This Day In Naval History: June 10

USS Firebolt (PC 10) (U.S. Navy photo by Randall Damm)

1854 - The first formal graduation exercises are held at the U.S. Naval Academy at Annapolis, Md. Previous classes graduated without a ceremony. Rear Adm. Thomas O. Selfridge and Rear Adm. Joseph N. Miller are two of the six graduates that year. 1896 - Authorization is given for the first experimental ship model basin, which was under the supervision of Chief Constructor of the Navy, Capt. David W. Taylor. The basin, in Building 70 at the Washington Navy Yard, Washington, D.C


New Details Emerge on Loss of USS Indianapolis

USS Indianapolis (CA 35) on July 27, 1945 heading for sea from Apra Harbor, Guam.  This is likely the last photo taken of the ship. (U.S. Navy Photo by Gus Buono, from the Collection of David Buell)

A Naval History and Heritage Command (NHHC) historian has recently uncovered information that sheds new light on the loss of the World War II cruiser USS Indianapolis (CA 35).   In the final days of the war, Indianapolis completed a top secret mission to deliver components of the atomic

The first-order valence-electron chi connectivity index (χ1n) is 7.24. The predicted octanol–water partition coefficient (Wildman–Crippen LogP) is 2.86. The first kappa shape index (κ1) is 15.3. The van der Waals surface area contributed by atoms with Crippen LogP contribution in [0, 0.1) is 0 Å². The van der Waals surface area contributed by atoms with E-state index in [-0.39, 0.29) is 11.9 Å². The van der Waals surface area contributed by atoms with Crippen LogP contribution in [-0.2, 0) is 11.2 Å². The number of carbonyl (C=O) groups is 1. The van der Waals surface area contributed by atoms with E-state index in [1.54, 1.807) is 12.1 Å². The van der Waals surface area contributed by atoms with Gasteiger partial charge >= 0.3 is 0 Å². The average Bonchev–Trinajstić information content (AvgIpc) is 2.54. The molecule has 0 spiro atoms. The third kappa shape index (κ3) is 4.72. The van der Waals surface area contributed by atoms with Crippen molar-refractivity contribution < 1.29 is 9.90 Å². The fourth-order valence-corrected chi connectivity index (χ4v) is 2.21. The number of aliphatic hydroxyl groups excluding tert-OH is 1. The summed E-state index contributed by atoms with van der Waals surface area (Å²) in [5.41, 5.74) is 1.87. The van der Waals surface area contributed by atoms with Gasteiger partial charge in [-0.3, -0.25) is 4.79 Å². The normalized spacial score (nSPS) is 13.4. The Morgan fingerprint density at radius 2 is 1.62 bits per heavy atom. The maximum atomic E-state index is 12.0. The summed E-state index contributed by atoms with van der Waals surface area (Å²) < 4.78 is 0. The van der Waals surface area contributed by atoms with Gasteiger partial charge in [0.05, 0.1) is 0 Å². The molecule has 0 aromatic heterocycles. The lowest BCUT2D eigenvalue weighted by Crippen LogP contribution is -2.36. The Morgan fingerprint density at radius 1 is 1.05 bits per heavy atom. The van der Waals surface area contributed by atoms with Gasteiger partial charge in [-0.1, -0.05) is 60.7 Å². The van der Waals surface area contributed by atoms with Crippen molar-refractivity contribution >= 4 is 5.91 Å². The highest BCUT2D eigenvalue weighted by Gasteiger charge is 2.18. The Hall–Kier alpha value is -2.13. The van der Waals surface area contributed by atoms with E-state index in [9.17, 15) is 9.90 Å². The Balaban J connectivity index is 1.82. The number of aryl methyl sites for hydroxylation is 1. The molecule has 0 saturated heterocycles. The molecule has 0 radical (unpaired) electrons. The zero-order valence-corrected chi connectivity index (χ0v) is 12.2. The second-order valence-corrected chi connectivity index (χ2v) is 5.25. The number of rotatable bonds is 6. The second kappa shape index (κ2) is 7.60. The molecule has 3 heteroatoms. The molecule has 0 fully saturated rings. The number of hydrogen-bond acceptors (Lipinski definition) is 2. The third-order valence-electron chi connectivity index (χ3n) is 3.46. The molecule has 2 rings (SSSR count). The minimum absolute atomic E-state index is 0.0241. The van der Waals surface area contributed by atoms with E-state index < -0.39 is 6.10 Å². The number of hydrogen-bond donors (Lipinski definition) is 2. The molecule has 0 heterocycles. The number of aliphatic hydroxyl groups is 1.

HII Names Leonard a Corporate Director

Joseph J. Leonard (Photo: Huntington Ingalls Industries)

Capt. Joseph J. Leonard (U.S. Navy, Ret.) has joined Huntington Ingalls Industries (HII) as corporate director of customer affairs, large surface combatant program, the shipbuilder announced.   In his new role, Leonard will provide solutions in the development and implementation of


This Day In Naval History: July 25

Ships Sponsor, Naunita Harmon Carroll, and her party at the Fore River Shipyard during the USS Harmon (DE 678) launching ceremonies in Quincy, Mass. on July 25, 1943. (U.S. Navy photo from the Naval History and Heritage Command)

1898 - During the Spanish-American War, a landing party from the armed yacht, USS Gloucester, single-handedly captures Guanica, Puerto Rico. 1943 - The first Navy ship named for an African-American, USS Harmon (DE 678), is launched. USS Harmon is named in honor of Mess Attendant 1st Class


NASSCO Bags USS Oak Hill Modification Award

USS Oak Hill Photo USN

General Dynamics NASSCO-Norfolk was awarded a $42 million cost-plus-award-fee modification to a previously awarded contract for the repair and alteration for the USS Oak Hill (LSD-51). NASSCO-Norfolk will provide ship repair services including engine replacement/repairs


US Navy Tests Latest Aegis Weapon System